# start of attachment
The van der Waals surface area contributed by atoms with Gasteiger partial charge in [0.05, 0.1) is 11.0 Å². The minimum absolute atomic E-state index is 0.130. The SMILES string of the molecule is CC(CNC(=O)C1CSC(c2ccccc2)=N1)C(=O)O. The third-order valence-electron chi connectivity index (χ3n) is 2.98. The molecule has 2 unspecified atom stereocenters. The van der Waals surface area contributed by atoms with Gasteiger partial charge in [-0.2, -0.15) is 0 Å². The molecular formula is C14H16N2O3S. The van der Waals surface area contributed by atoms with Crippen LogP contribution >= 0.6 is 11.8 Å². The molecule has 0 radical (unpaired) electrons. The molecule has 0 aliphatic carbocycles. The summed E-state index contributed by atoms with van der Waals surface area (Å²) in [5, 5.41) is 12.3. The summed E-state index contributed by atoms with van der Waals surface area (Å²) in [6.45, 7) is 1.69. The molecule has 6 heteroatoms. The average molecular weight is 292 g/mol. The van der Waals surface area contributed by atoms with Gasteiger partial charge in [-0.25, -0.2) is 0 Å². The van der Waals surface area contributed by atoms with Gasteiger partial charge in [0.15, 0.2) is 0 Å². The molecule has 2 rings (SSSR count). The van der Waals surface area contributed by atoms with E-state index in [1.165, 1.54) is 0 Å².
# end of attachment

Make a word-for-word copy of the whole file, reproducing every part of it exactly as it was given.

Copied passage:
The van der Waals surface area contributed by atoms with Gasteiger partial charge in [0.05, 0.1) is 11.0 Å². The minimum absolute atomic E-state index is 0.130. The SMILES string of the molecule is CC(CNC(=O)C1CSC(c2ccccc2)=N1)C(=O)O. The third-order valence-electron chi connectivity index (χ3n) is 2.98. The molecule has 2 unspecified atom stereocenters. The van der Waals surface area contributed by atoms with Gasteiger partial charge in [-0.2, -0.15) is 0 Å². The molecular formula is C14H16N2O3S. The van der Waals surface area contributed by atoms with Crippen LogP contribution >= 0.6 is 11.8 Å². The molecule has 0 radical (unpaired) electrons. The molecule has 0 aliphatic carbocycles. The summed E-state index contributed by atoms with van der Waals surface area (Å²) in [5, 5.41) is 12.3. The summed E-state index contributed by atoms with van der Waals surface area (Å²) in [6.45, 7) is 1.69. The molecule has 6 heteroatoms. The average molecular weight is 292 g/mol. The van der Waals surface area contributed by atoms with Gasteiger partial charge in [-0.25, -0.2) is 0 Å². The van der Waals surface area contributed by atoms with Gasteiger partial charge in [0.15, 0.2) is 0 Å². The molecule has 2 rings (SSSR count). The van der Waals surface area contributed by atoms with E-state index in [1.165, 1.54) is 0 Å².